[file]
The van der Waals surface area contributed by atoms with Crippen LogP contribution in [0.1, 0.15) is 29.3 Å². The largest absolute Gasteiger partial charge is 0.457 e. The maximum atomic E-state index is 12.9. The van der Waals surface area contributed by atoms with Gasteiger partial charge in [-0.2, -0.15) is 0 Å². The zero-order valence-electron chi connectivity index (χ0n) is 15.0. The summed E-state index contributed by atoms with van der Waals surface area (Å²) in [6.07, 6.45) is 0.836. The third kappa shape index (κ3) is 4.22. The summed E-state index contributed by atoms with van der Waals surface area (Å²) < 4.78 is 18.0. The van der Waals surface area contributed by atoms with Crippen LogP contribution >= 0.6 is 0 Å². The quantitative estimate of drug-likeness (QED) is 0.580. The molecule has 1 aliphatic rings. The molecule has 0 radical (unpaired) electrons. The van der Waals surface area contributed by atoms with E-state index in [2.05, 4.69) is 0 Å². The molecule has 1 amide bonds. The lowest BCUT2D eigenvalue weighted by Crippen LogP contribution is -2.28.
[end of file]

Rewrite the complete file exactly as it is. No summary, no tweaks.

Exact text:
The van der Waals surface area contributed by atoms with Crippen LogP contribution in [0.1, 0.15) is 29.3 Å². The largest absolute Gasteiger partial charge is 0.457 e. The maximum atomic E-state index is 12.9. The van der Waals surface area contributed by atoms with Gasteiger partial charge in [-0.2, -0.15) is 0 Å². The zero-order valence-electron chi connectivity index (χ0n) is 15.0. The summed E-state index contributed by atoms with van der Waals surface area (Å²) in [6.07, 6.45) is 0.836. The third kappa shape index (κ3) is 4.22. The summed E-state index contributed by atoms with van der Waals surface area (Å²) < 4.78 is 18.0. The van der Waals surface area contributed by atoms with Crippen LogP contribution >= 0.6 is 0 Å². The quantitative estimate of drug-likeness (QED) is 0.580. The molecule has 1 aliphatic rings. The molecule has 0 radical (unpaired) electrons. The van der Waals surface area contributed by atoms with E-state index in [2.05, 4.69) is 0 Å². The molecule has 1 amide bonds. The lowest BCUT2D eigenvalue weighted by Crippen LogP contribution is -2.28.